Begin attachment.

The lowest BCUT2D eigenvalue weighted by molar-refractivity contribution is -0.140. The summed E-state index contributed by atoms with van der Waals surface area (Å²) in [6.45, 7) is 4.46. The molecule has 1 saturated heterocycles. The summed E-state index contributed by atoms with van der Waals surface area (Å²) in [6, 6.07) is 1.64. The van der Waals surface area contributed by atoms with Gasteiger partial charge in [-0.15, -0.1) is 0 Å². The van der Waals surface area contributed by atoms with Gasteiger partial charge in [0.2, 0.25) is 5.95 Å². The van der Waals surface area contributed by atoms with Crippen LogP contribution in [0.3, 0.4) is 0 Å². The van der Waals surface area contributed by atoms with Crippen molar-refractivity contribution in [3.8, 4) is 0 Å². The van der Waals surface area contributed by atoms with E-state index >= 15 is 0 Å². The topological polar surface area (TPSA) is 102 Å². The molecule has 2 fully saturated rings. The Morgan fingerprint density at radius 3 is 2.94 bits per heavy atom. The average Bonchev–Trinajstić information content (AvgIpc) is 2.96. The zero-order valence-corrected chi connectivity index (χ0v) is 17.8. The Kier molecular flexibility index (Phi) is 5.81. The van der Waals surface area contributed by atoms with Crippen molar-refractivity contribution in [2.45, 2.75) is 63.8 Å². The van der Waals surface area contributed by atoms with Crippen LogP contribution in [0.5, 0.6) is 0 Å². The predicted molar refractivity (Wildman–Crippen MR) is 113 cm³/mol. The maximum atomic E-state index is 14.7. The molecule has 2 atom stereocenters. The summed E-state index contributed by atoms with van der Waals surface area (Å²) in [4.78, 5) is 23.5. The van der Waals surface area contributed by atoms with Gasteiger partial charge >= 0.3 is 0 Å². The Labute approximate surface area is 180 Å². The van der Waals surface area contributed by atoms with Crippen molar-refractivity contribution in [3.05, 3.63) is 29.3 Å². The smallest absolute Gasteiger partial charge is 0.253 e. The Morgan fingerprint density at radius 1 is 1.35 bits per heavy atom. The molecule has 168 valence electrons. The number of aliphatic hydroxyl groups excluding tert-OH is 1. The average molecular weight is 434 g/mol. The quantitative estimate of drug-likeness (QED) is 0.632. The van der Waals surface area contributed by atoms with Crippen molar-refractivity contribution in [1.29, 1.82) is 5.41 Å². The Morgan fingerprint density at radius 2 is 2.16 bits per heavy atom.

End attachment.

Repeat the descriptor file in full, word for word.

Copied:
The lowest BCUT2D eigenvalue weighted by molar-refractivity contribution is -0.140. The summed E-state index contributed by atoms with van der Waals surface area (Å²) in [6.45, 7) is 4.46. The molecule has 1 saturated heterocycles. The summed E-state index contributed by atoms with van der Waals surface area (Å²) in [6, 6.07) is 1.64. The van der Waals surface area contributed by atoms with Gasteiger partial charge in [-0.15, -0.1) is 0 Å². The van der Waals surface area contributed by atoms with Gasteiger partial charge in [0.2, 0.25) is 5.95 Å². The van der Waals surface area contributed by atoms with Crippen LogP contribution in [0.3, 0.4) is 0 Å². The van der Waals surface area contributed by atoms with Crippen molar-refractivity contribution in [3.8, 4) is 0 Å². The van der Waals surface area contributed by atoms with E-state index >= 15 is 0 Å². The topological polar surface area (TPSA) is 102 Å². The molecule has 2 fully saturated rings. The Morgan fingerprint density at radius 3 is 2.94 bits per heavy atom. The average Bonchev–Trinajstić information content (AvgIpc) is 2.96. The zero-order valence-corrected chi connectivity index (χ0v) is 17.8. The Kier molecular flexibility index (Phi) is 5.81. The van der Waals surface area contributed by atoms with Crippen molar-refractivity contribution in [2.45, 2.75) is 63.8 Å². The van der Waals surface area contributed by atoms with Crippen LogP contribution in [0.5, 0.6) is 0 Å². The predicted molar refractivity (Wildman–Crippen MR) is 113 cm³/mol. The maximum atomic E-state index is 14.7. The molecule has 2 atom stereocenters. The summed E-state index contributed by atoms with van der Waals surface area (Å²) in [4.78, 5) is 23.5. The van der Waals surface area contributed by atoms with Gasteiger partial charge >= 0.3 is 0 Å². The Labute approximate surface area is 180 Å². The van der Waals surface area contributed by atoms with Crippen molar-refractivity contribution in [3.05, 3.63) is 29.3 Å². The smallest absolute Gasteiger partial charge is 0.253 e. The Morgan fingerprint density at radius 1 is 1.35 bits per heavy atom. The molecule has 168 valence electrons. The number of aliphatic hydroxyl groups excluding tert-OH is 1. The average molecular weight is 434 g/mol. The quantitative estimate of drug-likeness (QED) is 0.632. The van der Waals surface area contributed by atoms with Crippen molar-refractivity contribution in [1.29, 1.82) is 5.41 Å². The Morgan fingerprint density at radius 2 is 2.16 bits per heavy atom.